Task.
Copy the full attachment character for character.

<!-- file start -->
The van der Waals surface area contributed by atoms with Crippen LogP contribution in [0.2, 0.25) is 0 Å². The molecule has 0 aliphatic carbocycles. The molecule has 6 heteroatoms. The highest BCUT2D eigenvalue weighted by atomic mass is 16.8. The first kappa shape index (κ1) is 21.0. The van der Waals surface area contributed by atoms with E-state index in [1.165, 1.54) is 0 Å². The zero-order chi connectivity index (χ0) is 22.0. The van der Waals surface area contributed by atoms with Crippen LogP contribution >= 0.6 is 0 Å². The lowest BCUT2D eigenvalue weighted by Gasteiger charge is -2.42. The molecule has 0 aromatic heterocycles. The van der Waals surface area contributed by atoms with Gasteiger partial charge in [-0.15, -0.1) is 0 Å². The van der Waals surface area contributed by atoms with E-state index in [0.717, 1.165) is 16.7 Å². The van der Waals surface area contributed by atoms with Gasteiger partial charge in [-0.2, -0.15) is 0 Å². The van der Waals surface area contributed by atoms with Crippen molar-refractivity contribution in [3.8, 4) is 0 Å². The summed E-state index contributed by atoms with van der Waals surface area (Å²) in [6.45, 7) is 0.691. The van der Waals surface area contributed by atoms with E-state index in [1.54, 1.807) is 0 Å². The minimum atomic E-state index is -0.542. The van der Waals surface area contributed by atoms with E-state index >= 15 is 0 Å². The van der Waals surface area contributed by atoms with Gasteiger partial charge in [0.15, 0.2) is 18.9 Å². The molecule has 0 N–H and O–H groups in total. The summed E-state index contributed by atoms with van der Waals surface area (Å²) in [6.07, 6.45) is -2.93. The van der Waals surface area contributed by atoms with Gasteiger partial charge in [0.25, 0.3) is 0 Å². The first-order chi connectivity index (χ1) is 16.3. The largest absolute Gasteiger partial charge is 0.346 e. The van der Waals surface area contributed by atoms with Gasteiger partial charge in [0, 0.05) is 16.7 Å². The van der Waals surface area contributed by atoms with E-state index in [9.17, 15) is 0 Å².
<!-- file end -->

The van der Waals surface area contributed by atoms with Crippen LogP contribution in [0.2, 0.25) is 0 Å². The molecule has 0 aliphatic carbocycles. The molecule has 6 heteroatoms. The highest BCUT2D eigenvalue weighted by atomic mass is 16.8. The first kappa shape index (κ1) is 21.0. The van der Waals surface area contributed by atoms with E-state index in [1.165, 1.54) is 0 Å². The zero-order chi connectivity index (χ0) is 22.0. The van der Waals surface area contributed by atoms with Crippen LogP contribution >= 0.6 is 0 Å². The lowest BCUT2D eigenvalue weighted by Gasteiger charge is -2.42. The molecule has 0 aromatic heterocycles. The van der Waals surface area contributed by atoms with Gasteiger partial charge in [-0.15, -0.1) is 0 Å². The van der Waals surface area contributed by atoms with E-state index in [0.717, 1.165) is 16.7 Å². The van der Waals surface area contributed by atoms with Gasteiger partial charge in [-0.2, -0.15) is 0 Å². The van der Waals surface area contributed by atoms with Crippen molar-refractivity contribution in [3.8, 4) is 0 Å². The summed E-state index contributed by atoms with van der Waals surface area (Å²) in [6.45, 7) is 0.691. The van der Waals surface area contributed by atoms with E-state index in [1.54, 1.807) is 0 Å². The minimum atomic E-state index is -0.542. The van der Waals surface area contributed by atoms with E-state index >= 15 is 0 Å². The van der Waals surface area contributed by atoms with Gasteiger partial charge in [0.15, 0.2) is 18.9 Å². The molecule has 0 N–H and O–H groups in total. The summed E-state index contributed by atoms with van der Waals surface area (Å²) in [6.07, 6.45) is -2.93. The van der Waals surface area contributed by atoms with Gasteiger partial charge in [0.25, 0.3) is 0 Å². The first-order chi connectivity index (χ1) is 16.3. The largest absolute Gasteiger partial charge is 0.346 e. The van der Waals surface area contributed by atoms with Gasteiger partial charge in [0, 0.05) is 16.7 Å². The van der Waals surface area contributed by atoms with E-state index in [9.17, 15) is 0 Å².